Yesterday KOMO reported that one of the first prospective jurors in the Raymond Fryberg federal gun law case being heard this week in Seattle was dismissed because “he said he didn’t think anyone should own a gun.”
Some might suggest that individual should be tracked down and given a copy of yesterday’s Reason blog headlined “An Honest Talk About Guns.” It might be something of an eye-opener.
Fryberg is being prosecuted for illegal possession of firearms in violation of a protection order dating back more than a decade. Yesterday, according to the Seattle Times and Associated Press, U.S. District Judge James Robart granted a request from prosecutors to prohibit Fryberg from claiming he wasn’t aware he could not have firearms because of the non-expiring protection order.
While the opening arguments are expected today, yesterday’s startling admission by the unidentified jury candidate that he believes nobody should have guns might alarm some people. The right to keep and bear arms is protected by the same constitution that protects the right to a fair trial with an impartial jury. The Second Amendment is just as important as the Sixth Amendment and the Bill of Rights is not a buffet, it’s an all-or-nothing proposition.
A careful read of the Reason blog, authored by A. Barton Hinkle, senior editorial writer and columnist at the Richmond Times-Dispatch, might make it clear that gun control has essentially been a disappointment. He notes that background checks haven’t prevented any of the high-profile shootings that prompt calls for expanded background checks. He also reports that more people are murdered with blunt instruments than rifles, a fact long known to readers of this column, where the disparity has been discussed repeatedly.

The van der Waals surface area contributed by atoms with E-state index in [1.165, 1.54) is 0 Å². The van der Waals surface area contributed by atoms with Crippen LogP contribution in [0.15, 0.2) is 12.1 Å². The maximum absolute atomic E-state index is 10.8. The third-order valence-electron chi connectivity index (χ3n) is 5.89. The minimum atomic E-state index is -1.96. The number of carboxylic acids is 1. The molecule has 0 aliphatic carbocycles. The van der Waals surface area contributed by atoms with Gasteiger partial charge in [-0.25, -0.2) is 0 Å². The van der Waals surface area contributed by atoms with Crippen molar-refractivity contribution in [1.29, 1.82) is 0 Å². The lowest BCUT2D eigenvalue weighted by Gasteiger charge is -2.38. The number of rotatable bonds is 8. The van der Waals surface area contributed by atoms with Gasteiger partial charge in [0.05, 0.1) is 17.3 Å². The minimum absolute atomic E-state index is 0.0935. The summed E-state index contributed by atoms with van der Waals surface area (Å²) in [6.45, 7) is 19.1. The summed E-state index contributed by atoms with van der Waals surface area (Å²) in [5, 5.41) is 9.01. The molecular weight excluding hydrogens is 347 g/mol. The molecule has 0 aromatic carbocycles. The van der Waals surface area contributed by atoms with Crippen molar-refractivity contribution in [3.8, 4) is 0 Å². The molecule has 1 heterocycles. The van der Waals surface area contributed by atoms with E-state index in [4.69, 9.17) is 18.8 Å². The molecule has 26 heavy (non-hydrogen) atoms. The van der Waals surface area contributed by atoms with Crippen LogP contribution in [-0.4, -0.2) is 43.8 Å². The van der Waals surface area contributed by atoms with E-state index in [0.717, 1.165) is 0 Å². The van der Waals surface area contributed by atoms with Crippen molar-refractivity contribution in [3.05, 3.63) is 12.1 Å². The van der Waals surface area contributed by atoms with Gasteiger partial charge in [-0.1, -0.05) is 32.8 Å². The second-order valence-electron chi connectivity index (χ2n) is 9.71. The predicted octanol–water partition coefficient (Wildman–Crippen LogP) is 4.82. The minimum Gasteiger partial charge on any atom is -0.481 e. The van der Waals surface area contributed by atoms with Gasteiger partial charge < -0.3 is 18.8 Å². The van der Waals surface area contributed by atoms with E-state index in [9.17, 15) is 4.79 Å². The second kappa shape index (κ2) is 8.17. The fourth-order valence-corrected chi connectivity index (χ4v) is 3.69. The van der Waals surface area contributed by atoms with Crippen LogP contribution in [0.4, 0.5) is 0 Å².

There is no law against believing nobody should own firearms. That falls within the landscape of the First Amendment. In the Fryberg case, dismissing that potential juror was no doubt the right call. But this should serve as a reminder to gun rights activists and Second Amendment absolutists that not everyone agrees with them, and the fight to protect their gun rights is far from over.
It might be interesting to ask that dismissed jury candidate about an incident yesterday in Michigan during which a legally-armed private citizen shot an armed bank robber after the outlaw aimed a gun in his direction. The armed citizen shot the robber in both arms and one leg.
If that customer hadn’t been armed, there is the possibility that the robber might have opened fire and harmed other innocents. All reports say the armed citizen is cooperating with police investigators.
Hinkle’s article notes, “There are an estimated 300 million guns in America, and nearly one out of every three adults owns a firearm. The vast majority of gun owners will never hurt anyone with a gun.” As the case in Michigan demonstrates, there are times when owning a gun has a positive impact…on everyone but a would-be criminal.
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